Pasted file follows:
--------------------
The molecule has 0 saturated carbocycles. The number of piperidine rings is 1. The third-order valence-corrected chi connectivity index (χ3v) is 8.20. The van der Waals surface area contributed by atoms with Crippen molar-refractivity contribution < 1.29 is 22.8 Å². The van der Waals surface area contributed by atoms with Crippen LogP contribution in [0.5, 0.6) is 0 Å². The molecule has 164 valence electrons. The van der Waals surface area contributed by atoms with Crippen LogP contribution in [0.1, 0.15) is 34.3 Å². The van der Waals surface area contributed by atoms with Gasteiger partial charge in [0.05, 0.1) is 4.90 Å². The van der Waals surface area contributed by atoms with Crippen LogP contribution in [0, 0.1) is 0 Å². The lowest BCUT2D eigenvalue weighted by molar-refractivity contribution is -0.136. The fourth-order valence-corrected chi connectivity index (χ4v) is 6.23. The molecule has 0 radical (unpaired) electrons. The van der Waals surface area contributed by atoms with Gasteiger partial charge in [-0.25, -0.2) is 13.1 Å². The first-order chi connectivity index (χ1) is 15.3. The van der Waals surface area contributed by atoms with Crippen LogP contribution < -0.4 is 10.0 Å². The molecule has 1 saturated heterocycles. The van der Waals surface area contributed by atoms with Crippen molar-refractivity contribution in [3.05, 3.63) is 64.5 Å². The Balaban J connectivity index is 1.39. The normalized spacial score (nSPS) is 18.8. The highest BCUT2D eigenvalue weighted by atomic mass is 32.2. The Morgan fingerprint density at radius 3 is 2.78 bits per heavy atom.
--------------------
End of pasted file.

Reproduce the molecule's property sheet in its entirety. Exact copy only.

The molecule has 0 saturated carbocycles. The number of piperidine rings is 1. The third-order valence-corrected chi connectivity index (χ3v) is 8.20. The van der Waals surface area contributed by atoms with Crippen molar-refractivity contribution < 1.29 is 22.8 Å². The van der Waals surface area contributed by atoms with Crippen LogP contribution in [0.5, 0.6) is 0 Å². The molecule has 164 valence electrons. The van der Waals surface area contributed by atoms with Crippen LogP contribution in [0.1, 0.15) is 34.3 Å². The van der Waals surface area contributed by atoms with Gasteiger partial charge in [0.05, 0.1) is 4.90 Å². The van der Waals surface area contributed by atoms with Crippen LogP contribution in [0, 0.1) is 0 Å². The lowest BCUT2D eigenvalue weighted by molar-refractivity contribution is -0.136. The fourth-order valence-corrected chi connectivity index (χ4v) is 6.23. The molecule has 0 radical (unpaired) electrons. The van der Waals surface area contributed by atoms with Gasteiger partial charge in [-0.25, -0.2) is 13.1 Å². The first-order chi connectivity index (χ1) is 15.3. The van der Waals surface area contributed by atoms with Crippen LogP contribution < -0.4 is 10.0 Å². The molecule has 1 saturated heterocycles. The van der Waals surface area contributed by atoms with Crippen molar-refractivity contribution in [3.05, 3.63) is 64.5 Å². The Balaban J connectivity index is 1.39. The normalized spacial score (nSPS) is 18.8. The highest BCUT2D eigenvalue weighted by atomic mass is 32.2. The Morgan fingerprint density at radius 3 is 2.78 bits per heavy atom.